By Aman Ullah
Since the holding of the Constituent Assembly elections till 1962 military takeover 3 general elections were held for both houses of Parliament in 1951, 1956 and 1960 respectively. In 1951 general elections Muslims won 5 seats, four in the Lower House and one in the Upper House. The AFPFL won 3 seats and the rest were captured by Ra-Ta-Nya (Rakhaing National United Organisation). The Muslims had no political party of their own. They stood either as independents or supportive group of AFPFL. In 1956 general elections Muslims retained all their five seats of north Arakan. The Ra-Ta-Nya won only about one third of the total seats; the rest were captured by AFPFL. Muslim MPs elected to the Parliament in 1956 were Mr. Sultan Ahmed, Mr. Abul Khair, Mr. Ezhar Mian, Mr. Abul Basher and Mr. Abdul Ghaffar. Prominent elected members of Ra-Ta-Nya were U Kyaw Min, U Maung Kyaw Zan, U Hla Tun Pru, U San Tun Khine, U Ba Sein, U Aung Kyaw Khine, U Paw Thein etc. A bye-election was held for Buthidaung north constituency in 1957 as the election of Mr. Ezhar Mian was challenged and the verdict was given against him. Mr. Sultan Mahmud, Ex-Parliamentary Secretary, in British India legislative Assembly, was elected and he was inducted into the cabinet of U Nu as Health minister.
The Rakhaing (Buddhist) members of Parliament formed their own Independent Arakanese Parliamentary Group (IAPG). They pressed for granting ‘State’ to Arakan in the parliament but initially they were not serious. The Rees Williams Commission set up in 1947 to examine the necessity of granting ‘States’ to different areas, earlier, kept aside the question of granting statehood to Arakan. Three more Regional Autonomy Commissions-Regional Autonomy Commission headed by minister U Nyo Tun (a Rakhine) formed in March 1948, Sir Ba Oo Commission formed in October 1948 and Kelleys Commission formed in 1950 — examined the question of granting State to Arakan.
The followings are the objection of Mr Abul Bashor MP from No. 2 of ConstituencyButhidaung and Mr. Abul Khair from No.2 Constituency of MaungDaw:-th the right of Self rule; the power of formation of Army should be vested in the national Parliament only and rather than appointing an Arakan affairs minister and council Arakan division council should be formed which would be more effective. After four years of enquiry, in 1952, although Sir Ba Oo Commission could submit its report on Karen and Mon Affairs, the report of Arakanese Affairs could not be submitted for reasons best known to them. The Kelly Commission was formed under the Chairmanship of Arakan Divisional Commissioner, Mr. Kelly, on 26th July, 1950 to enquire about the possibility of granting ‘State’ to Arakan. Extensive inquiries and investigations were made. But the report of the Kelley Commission was not officially announced. So the question of granting ‘State’ to Arakan lingered on without arriving to a decision. Throughout their Parliamentary tenure the Ra-Ta-Nya members acted in an unfriendly manner against the Rohingyas.
They branded Rohingyas as ‘Kalas’ or Chittagonians and did not recognise Rohingyas as their equals. They always tried to distort the image of the Rohingyas and even accused Muslim MPs of masterminding illegal entry of large number of Chittagonians into Arakan with the tacit approval of AFPFL to win elections. They were allergic to citizenship question of Rohingyas. They incited Buddhist monks of Arakan to stage hunger strike against Mujahid insurrection and to use force against the Muslim Arakanese MPs on the question of making Buddhism State religion of Burma. The hostile attitude of the Ra-Ta-Nya members towards Rohingyas caused Muslim MPs to remain aloof from them and co-operate, rather, with Burman politicians When AFPFL was divided into two factions in 1958 the prospects of achieving Arakan State became very bright. Prime Minister U Nu declared that if he wins in 1960 elections, he would grant Arakan ‘State. Both the factions of AFPFL wooed the IAPC to their respective sides. But the Ra-Ta-Nya decided to support U Nu faction after getting his commitment.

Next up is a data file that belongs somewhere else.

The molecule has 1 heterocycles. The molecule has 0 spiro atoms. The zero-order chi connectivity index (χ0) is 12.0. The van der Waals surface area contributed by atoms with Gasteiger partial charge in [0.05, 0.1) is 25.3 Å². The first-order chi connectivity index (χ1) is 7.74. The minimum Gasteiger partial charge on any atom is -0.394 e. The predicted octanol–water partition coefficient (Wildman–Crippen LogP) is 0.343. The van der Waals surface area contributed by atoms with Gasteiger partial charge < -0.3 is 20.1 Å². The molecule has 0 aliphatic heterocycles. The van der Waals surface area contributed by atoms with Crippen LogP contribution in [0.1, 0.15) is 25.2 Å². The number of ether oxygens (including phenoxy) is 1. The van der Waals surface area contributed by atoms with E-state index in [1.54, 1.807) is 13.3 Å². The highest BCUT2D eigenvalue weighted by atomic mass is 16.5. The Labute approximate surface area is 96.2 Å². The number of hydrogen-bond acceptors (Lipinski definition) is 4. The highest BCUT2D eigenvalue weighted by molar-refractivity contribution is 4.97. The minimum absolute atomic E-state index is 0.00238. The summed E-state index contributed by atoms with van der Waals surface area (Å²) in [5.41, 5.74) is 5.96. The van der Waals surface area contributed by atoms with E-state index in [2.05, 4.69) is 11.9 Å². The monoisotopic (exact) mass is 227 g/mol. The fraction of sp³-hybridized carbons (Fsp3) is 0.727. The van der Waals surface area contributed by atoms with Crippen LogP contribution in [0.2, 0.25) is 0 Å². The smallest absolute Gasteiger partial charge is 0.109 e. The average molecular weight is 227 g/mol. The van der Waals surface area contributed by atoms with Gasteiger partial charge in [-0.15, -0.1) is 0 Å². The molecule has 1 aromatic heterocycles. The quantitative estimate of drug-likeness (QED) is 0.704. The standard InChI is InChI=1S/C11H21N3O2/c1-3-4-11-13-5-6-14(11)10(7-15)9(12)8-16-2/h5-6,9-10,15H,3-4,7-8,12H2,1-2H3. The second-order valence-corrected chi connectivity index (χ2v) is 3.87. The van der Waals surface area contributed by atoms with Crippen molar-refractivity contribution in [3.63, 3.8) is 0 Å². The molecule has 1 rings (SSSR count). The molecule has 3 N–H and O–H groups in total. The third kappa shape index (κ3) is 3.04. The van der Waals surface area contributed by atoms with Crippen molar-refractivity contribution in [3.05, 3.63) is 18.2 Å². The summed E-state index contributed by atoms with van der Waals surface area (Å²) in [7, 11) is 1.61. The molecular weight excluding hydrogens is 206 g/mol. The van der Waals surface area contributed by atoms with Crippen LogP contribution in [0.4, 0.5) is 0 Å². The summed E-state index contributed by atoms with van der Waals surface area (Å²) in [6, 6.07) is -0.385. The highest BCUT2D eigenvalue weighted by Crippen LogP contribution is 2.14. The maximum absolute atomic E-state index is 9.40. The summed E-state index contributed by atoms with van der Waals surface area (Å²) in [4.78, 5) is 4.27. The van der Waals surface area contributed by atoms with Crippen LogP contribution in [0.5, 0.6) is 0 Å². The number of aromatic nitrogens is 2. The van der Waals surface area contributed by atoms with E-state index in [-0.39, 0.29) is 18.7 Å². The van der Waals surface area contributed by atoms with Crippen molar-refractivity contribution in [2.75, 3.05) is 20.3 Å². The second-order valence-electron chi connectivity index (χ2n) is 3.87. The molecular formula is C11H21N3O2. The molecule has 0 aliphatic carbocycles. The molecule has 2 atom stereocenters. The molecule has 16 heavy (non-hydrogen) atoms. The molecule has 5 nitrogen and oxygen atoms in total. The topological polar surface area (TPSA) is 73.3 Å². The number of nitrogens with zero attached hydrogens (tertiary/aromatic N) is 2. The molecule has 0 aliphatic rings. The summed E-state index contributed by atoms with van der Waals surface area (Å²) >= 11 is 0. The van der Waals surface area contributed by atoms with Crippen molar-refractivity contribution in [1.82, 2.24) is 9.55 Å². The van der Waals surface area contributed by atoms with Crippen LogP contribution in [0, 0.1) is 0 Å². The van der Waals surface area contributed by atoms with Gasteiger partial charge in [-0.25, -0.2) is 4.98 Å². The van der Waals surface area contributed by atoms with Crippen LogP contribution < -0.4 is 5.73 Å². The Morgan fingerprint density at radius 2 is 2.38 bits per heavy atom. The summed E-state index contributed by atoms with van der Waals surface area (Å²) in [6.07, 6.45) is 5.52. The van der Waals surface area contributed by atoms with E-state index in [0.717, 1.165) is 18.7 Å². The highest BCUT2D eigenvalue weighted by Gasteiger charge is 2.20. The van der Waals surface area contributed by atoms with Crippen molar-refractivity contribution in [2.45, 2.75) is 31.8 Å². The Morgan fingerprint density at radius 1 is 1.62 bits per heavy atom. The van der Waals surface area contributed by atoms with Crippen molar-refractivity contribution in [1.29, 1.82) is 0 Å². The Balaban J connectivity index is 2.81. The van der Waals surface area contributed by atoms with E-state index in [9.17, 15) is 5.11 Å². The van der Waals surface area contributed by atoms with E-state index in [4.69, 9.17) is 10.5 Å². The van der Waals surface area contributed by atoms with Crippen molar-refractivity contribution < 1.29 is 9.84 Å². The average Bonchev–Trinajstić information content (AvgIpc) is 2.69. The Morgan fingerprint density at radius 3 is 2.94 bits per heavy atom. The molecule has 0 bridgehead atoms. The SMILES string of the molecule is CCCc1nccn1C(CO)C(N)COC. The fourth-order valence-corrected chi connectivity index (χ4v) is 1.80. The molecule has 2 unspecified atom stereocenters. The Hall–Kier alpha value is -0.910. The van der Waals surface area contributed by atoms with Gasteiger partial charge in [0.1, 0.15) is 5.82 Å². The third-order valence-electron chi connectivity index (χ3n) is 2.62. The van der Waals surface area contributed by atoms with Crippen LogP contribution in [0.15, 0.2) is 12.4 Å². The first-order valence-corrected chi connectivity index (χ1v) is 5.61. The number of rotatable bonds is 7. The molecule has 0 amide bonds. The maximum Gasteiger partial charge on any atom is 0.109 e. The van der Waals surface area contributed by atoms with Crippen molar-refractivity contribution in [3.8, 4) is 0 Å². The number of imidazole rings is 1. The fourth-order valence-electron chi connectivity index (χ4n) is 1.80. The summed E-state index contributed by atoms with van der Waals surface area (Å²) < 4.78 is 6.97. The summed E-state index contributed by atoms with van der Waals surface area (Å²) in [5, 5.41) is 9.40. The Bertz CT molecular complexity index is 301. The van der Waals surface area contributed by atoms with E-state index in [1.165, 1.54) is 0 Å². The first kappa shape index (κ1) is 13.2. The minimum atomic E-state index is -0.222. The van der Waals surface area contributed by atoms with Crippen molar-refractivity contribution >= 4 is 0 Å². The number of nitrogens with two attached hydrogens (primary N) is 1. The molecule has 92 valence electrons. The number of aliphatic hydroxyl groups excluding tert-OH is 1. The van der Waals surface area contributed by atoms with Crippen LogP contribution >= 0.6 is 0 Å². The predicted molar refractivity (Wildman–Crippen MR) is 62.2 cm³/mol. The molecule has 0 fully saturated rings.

The question of granting ‘State’ to Arakan was taken seriously by most of the Muslims as they feared that the Maghs would create a 1942-like situation if they come to power in Arakan. In response, the Muslims of north Arakan demanded ‘autonomy’ of their region to be directly controlled by the Central government in Rangoon without the involvement of any Magh officials or their influence whatsoever. Their minimal demand was the creation of a separate district governed by the Centre. Muslim MPs raised this demand also during the debates in Parliament and in the press. Many Rohingya Sociology-cultural organisations initiated frantic activities with reference to the Muslim status in Arakan.
Muslim members of Parliament likewise petitioned the government and the enquiry commission not to include their region in the planned Arakan ‘State’. They have no objection to the creation of such a state, but only without the districts of Buthidaung, Maungdaw and part of Rathedaung where the Muslims are in majority ……… These districts must be formed into a separate unit in order to ensure the existence of the Rohingya. Forcing the creation of a single State upon all of Arakan would be likely to lead to the renewed spilling of blood.
The followings are the objection of Mr Abul Bashor MP from No. 2 of Constituency Buthidaung and Mr. Abul Khair from No.2 Constituency of MaungDaw:-